Meet your Health Goals for the New Year (Toronto Nutrition Counselling)

Staying the Course on our Goals for 2015

Nutrition Goals

January is a hopeful time; the numerous obligations of December have passed and the dawn of the New Year provides time to stop, breathe, and reflect on what we want for the future. Our talk is filled with resolutions and plans for the coming year. January is a new beginning, a fresh start. 2014 is closed. 2015 awaits.

The New Year is often associated with the resolve to be healthier – to exercise more, to eat less or, to eat ‘better’. You hear stories about previously comfortable gym classes now bursting at the seams, and talk of giving up eating this or that. But now, a few weeks later, reality appears to set in. Life catches us. Classes are missed, ‘treats’ are eaten, and guilt for missteps lead to feelings of failure in our ability to achieve success. We lose sight of the goals we set for the year – goals just weeks ago we were so committed to.

Does this sound familiar? I know it does to me. This appears to be the natural ebb and flow of January. But it doesn’t have to be! It is possible to change this pattern. What it needs is a reimagining of our goals, goals that set us up for long-term success. The missing piece is sustainability.

As a Registered Dietitian I’ll focus on what I know best – nutrition. I am sure many of you have read or heard about the rise in global obesity, a trend that increases the risk of developing chronic diseases such as high blood pressure, heart disease, and diabetes amongst others(1). It is not surprising then that a common health goal for the year is to lose weight. The benefits of losing additional pounds are clear, however it may come as a surprise to learn that even modest weight loss can result in health benefits. Research indicates that, amongst adults whom are overweight or obese, weight loss of 5-10% of one’s current body weight is often associated with improvements in health markers (such as blood pressure, blood glucose, and cholesterol levels)(2). Putting this into perspective, for an individual that weighs 200 pounds, 5-10% weight loss is 10-20 pounds. Setting an initial goal to lose 10 pounds is realistic and attainable!

The next step is making change happen. Research suggests that one of the greatest challenges with weight loss is not always losing weight itself, but keeping those pounds off year after year(2). There are a lot of diets available offering quick fixes, but the truth is weight loss takes time and commitment. Making drastic changes to your diet that you cannot sustain will not be helpful in the long run. Therefore it is essential to start with small changes you can live with, changes that can be sustained. Healthy weight loss is considered to be 1-2 pounds per week; one pound, in terms of calories, means removing 500 calories from your day, 7 days a week. Going back to the previous example, losing 1-2 pounds per week means, with perseverance, one can achieve 5% weight loss in approximately 10 weeks, or 10% weight loss in about 20 weeks. This means that in 3-6 months you may start to experience positive changes to your health!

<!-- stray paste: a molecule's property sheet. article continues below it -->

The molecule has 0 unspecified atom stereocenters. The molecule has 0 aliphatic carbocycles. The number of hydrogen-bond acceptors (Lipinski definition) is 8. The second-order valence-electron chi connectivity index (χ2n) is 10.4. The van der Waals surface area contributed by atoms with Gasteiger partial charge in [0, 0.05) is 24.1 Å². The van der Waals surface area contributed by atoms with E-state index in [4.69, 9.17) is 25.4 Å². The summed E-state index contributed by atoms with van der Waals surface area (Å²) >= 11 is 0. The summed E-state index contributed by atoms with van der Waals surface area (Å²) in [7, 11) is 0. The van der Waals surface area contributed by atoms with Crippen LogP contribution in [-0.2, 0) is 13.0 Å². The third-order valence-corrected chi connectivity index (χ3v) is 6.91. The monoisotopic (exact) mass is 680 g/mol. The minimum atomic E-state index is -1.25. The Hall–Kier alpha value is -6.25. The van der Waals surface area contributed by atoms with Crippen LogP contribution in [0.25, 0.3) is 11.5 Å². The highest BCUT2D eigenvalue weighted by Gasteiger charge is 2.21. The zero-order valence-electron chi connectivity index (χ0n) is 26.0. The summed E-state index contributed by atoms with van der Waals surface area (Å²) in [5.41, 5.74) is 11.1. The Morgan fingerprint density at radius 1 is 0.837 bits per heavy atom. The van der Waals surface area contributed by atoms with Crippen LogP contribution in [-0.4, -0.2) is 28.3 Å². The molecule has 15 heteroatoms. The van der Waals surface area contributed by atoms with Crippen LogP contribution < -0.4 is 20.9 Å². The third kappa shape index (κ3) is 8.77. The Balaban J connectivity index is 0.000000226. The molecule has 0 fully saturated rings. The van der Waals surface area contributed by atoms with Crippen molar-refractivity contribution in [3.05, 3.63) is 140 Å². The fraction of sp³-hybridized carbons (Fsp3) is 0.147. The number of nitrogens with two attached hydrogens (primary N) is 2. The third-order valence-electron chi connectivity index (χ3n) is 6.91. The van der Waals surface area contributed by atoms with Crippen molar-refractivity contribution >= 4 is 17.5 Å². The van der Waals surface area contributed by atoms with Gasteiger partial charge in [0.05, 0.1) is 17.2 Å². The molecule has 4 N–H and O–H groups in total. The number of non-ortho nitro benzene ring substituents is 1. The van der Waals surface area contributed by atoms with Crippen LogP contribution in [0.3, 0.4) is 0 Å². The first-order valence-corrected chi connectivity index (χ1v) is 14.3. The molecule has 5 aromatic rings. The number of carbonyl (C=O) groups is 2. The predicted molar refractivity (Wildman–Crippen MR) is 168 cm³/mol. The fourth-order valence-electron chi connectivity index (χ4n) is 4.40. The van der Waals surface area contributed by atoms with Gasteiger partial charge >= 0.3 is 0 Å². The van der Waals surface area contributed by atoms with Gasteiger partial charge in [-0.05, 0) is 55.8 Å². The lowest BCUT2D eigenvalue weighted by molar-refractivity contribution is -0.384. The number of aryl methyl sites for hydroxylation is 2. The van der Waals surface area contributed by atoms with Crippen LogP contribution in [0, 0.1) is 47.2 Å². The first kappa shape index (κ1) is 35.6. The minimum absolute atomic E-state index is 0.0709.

Food Plate ProportionsBut, what does 500 calories of small change look like? Well, 1 cup of apple juice has 120 calories, whereas 1 cup of apple slices has only 60 calories – could you make the switch? Reducing the amount of pasta or rice on your plate from 2 cups to 1 saves 230 and 250 calories respectively. A can of cola (355mL) carries 140 calories and a commercial chocolate chip muffin can have between 260-490 calories depending on its size(3). As a general rule, vegetables have fewer calories compared to other food groups; substituting more vegetables for less meat, pasta, or rice will also cut calories. This doesn’t mean you should remove other food groups – simply change the proportions. In practice we use “Space on your plate” dividing your plate as follows: ½ a plate for vegetables, ¼ plate grains or starch, ¼ plate for meat, legumes, or fish.


As we approach the 3-week post-new-year threshold, take time to reassess your goals, think about what is feasible for you and your lifestyle. Can the changes you want to make be sustained for the long-term? Look to the past, did you resolve to address your health last year? What worked? What didn’t? We learn from the past to inform the future. Look also to the future, why is this change important to you? What motivates you to make and sustain this change?

Remember you have 365 days to work at and build upon your goals. As much as the New Year motivates us to consider change, we are not tied to the specific resolutions we make; there is nothing to stop you from frequently modifying your goal to ensure continued success. Here’s to 2015 and making this the year we achieve our goals.

Written by: Laurie Wybenga, RD ( Toronto Nutrition Counselling )

* This blog post is not a substitute for medical advice. Different medical conditions require specific dietary interventions; always follow the advice of your physician and/or Registered Dietitian.

1. Health Canada. (2006). Obesity – It’s your health. Available from:
2. CMAJ. (2007). 2006 Clinical practice guidelines on the management and prevention of obesity in children and adults. 176(Suppl 8): Online 1-117. Available from:
3. Nutrition information from Canadian Nutrient File (2012). Available from: